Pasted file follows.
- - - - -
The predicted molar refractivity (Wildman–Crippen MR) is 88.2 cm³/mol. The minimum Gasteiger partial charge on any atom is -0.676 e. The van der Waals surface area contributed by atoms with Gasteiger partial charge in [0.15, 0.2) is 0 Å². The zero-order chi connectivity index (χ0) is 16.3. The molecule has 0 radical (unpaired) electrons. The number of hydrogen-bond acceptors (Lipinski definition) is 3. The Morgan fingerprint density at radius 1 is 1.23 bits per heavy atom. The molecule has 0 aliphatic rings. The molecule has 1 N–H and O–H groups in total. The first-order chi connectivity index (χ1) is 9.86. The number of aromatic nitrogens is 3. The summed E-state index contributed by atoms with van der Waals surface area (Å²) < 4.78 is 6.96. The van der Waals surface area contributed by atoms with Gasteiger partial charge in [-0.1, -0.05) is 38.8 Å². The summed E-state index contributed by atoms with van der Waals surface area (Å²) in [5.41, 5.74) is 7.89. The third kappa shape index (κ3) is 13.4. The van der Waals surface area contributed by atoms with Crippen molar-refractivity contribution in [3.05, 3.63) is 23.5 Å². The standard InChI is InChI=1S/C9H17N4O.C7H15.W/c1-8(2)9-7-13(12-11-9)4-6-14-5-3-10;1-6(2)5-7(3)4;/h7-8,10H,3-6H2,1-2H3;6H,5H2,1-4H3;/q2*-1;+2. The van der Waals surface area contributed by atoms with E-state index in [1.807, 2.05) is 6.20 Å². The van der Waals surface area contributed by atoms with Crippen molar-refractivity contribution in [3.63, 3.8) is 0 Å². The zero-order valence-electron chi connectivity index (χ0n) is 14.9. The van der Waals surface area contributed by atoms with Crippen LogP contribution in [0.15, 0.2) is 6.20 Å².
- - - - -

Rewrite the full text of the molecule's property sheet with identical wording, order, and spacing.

The predicted molar refractivity (Wildman–Crippen MR) is 88.2 cm³/mol. The minimum Gasteiger partial charge on any atom is -0.676 e. The van der Waals surface area contributed by atoms with Gasteiger partial charge in [0.15, 0.2) is 0 Å². The zero-order chi connectivity index (χ0) is 16.3. The molecule has 0 radical (unpaired) electrons. The number of hydrogen-bond acceptors (Lipinski definition) is 3. The Morgan fingerprint density at radius 1 is 1.23 bits per heavy atom. The molecule has 0 aliphatic rings. The molecule has 1 N–H and O–H groups in total. The first-order chi connectivity index (χ1) is 9.86. The number of aromatic nitrogens is 3. The summed E-state index contributed by atoms with van der Waals surface area (Å²) < 4.78 is 6.96. The van der Waals surface area contributed by atoms with Gasteiger partial charge in [-0.1, -0.05) is 38.8 Å². The summed E-state index contributed by atoms with van der Waals surface area (Å²) in [5.41, 5.74) is 7.89. The third kappa shape index (κ3) is 13.4. The van der Waals surface area contributed by atoms with Crippen molar-refractivity contribution in [3.05, 3.63) is 23.5 Å². The standard InChI is InChI=1S/C9H17N4O.C7H15.W/c1-8(2)9-7-13(12-11-9)4-6-14-5-3-10;1-6(2)5-7(3)4;/h7-8,10H,3-6H2,1-2H3;6H,5H2,1-4H3;/q2*-1;+2. The van der Waals surface area contributed by atoms with E-state index in [1.807, 2.05) is 6.20 Å². The van der Waals surface area contributed by atoms with Crippen molar-refractivity contribution in [3.63, 3.8) is 0 Å². The zero-order valence-electron chi connectivity index (χ0n) is 14.9. The van der Waals surface area contributed by atoms with Crippen LogP contribution in [0.15, 0.2) is 6.20 Å².